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Last November, the Project on Fair Representation filed suit against Harvard, alleging that the admissions office discriminates against Asian and Asian-American applicants. Critical to their lawsuit was the fact that the percent of Harvard students identifying as Asian has been constant while the number of Asian college students has risen nationally. Moreover, they argue that the lack of year-to-year fluctuation in the proportion of Asian freshmen indicates a quota. We agree that these statistics are troubling, but the solution is not to eliminate affirmative action. On the contrary, we continue to believe that affirmative action and race-conscious admissions policies are vital elements in ensuring a diverse Harvard that benefits all its students.
To be sure, the statistics cited by the lawsuit deserve investigation. Though this lawsuit seems more like a fishing expedition designed to dredge for the unlikely smoking gun, it is important that potential evidence of a racial quota system be thoroughly explored. It almost goes without saying that any such system would be contrary to the values for which Harvard fundamentally stands. Racial quotas would be in stark contrast to notions of inclusion, open-mindedness, and, indeed, diversity. Placing caps on the number of Asian and Asian-Americans admitted in order to promote other minority students in the name of diversity would be self-defeating.
The lawsuit argues that socioeconomic affirmative action can provide a way to achieve diversity. Here, we strongly agree. Harvard has been a leader in recognizing the burdens that finances can place on high school students. We are proud to attend a university that acknowledges the problem of poverty in its admissions process, and Harvard’s revolutionary Financial Aid Initiative certainly has helped provide free or low-cost education for those less well off.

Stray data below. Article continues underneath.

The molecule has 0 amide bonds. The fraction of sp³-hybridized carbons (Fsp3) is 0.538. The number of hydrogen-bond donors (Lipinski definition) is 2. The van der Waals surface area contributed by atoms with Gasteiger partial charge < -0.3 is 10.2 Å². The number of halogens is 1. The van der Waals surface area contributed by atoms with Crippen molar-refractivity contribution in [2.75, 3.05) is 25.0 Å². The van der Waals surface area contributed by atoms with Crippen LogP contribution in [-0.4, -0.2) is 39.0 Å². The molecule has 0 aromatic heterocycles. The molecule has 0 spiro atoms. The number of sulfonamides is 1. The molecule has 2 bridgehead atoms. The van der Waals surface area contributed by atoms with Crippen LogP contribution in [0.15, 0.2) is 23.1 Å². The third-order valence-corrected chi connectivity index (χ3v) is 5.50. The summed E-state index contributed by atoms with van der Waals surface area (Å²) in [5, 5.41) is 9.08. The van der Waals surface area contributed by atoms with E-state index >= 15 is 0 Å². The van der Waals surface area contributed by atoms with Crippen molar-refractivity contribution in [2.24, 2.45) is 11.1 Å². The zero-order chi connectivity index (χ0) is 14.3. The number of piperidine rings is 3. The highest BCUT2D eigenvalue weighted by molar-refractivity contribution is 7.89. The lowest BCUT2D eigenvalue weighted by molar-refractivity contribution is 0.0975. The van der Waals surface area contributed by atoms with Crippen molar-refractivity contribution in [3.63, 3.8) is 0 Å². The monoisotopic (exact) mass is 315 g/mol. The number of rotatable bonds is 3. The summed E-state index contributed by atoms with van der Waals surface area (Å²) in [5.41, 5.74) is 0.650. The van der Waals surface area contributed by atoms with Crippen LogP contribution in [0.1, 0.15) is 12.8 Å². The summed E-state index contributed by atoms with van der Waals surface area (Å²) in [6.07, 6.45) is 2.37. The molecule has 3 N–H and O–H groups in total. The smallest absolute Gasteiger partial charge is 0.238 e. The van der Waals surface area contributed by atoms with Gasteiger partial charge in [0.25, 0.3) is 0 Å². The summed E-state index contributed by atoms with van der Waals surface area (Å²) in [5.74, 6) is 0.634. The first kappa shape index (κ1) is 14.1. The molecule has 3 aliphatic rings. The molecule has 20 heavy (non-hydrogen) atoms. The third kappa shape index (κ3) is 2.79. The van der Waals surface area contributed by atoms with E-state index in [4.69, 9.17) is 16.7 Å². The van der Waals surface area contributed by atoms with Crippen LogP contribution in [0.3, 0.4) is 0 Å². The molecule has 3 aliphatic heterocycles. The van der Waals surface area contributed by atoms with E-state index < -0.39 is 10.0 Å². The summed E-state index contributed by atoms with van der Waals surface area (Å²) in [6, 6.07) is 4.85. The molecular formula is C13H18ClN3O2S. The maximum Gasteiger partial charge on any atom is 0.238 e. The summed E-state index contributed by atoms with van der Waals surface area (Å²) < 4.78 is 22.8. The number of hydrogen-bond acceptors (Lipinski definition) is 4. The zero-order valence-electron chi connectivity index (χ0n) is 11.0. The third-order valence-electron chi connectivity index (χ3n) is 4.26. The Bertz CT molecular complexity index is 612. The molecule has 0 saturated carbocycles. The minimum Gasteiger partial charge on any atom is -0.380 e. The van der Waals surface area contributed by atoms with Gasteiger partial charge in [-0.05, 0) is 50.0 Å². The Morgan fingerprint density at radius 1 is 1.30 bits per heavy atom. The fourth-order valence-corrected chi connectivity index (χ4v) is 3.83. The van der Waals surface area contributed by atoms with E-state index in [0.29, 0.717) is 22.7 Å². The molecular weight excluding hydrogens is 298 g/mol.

Of course, we also know that Harvard is not as socioeconomically diverse as it could be. In the most recent freshman survey conducted by The Crimson, over one-third of students reported family incomes above $250,000—representative of approximately 2 percent of Americans. That we have more work to do, however, does not negate the gains we have already made.
Where we diverge from the lawsuit, though, is on the key importance of race. The American story is not a race-blind one told just about the rich and the poor. Both the ongoing national dialogue and campus conversation about criminal justice and policing should remind us that we live in a painfully racially aware society. We know that young black men are much more likely to be killed by police than white men.
Here’s what else we know. We know that job seekers with black names are far less likely to be offered an interview than those with white names. We know that African American and Hispanic professionals are underrepresented in STEM fields. We know that our political institutions are largely dominated by white males. The list goes on.
Fundamentally, our society is still striving toward a not-yet-realized goal of racial equality. Ending Harvard’s race-conscious admissions policy—or all similar policies nationally, as the lawsuit seeks—would starkly reduce access to higher education for African-American and Hispanic students.
Affirmative action is not just an abstract policy issue. As Harvard students, we know firsthand the benefits of diversity. We know that we don’t have all the answers or all the experiences or all the perspectives the world has to offer at the ripe age of 18. We learn not only from professors, but also from each other. We learn from international student sitting next to us in section or the entryway-mate from the other side of the country. And yes, we learn by engaging in frank and honest discussions about race with people who know what it is like to have a skin color different from ours. Harvard should be a transformational place, and if this lawsuit succeeds, it will fail to achieve one fundamental part of that mission.
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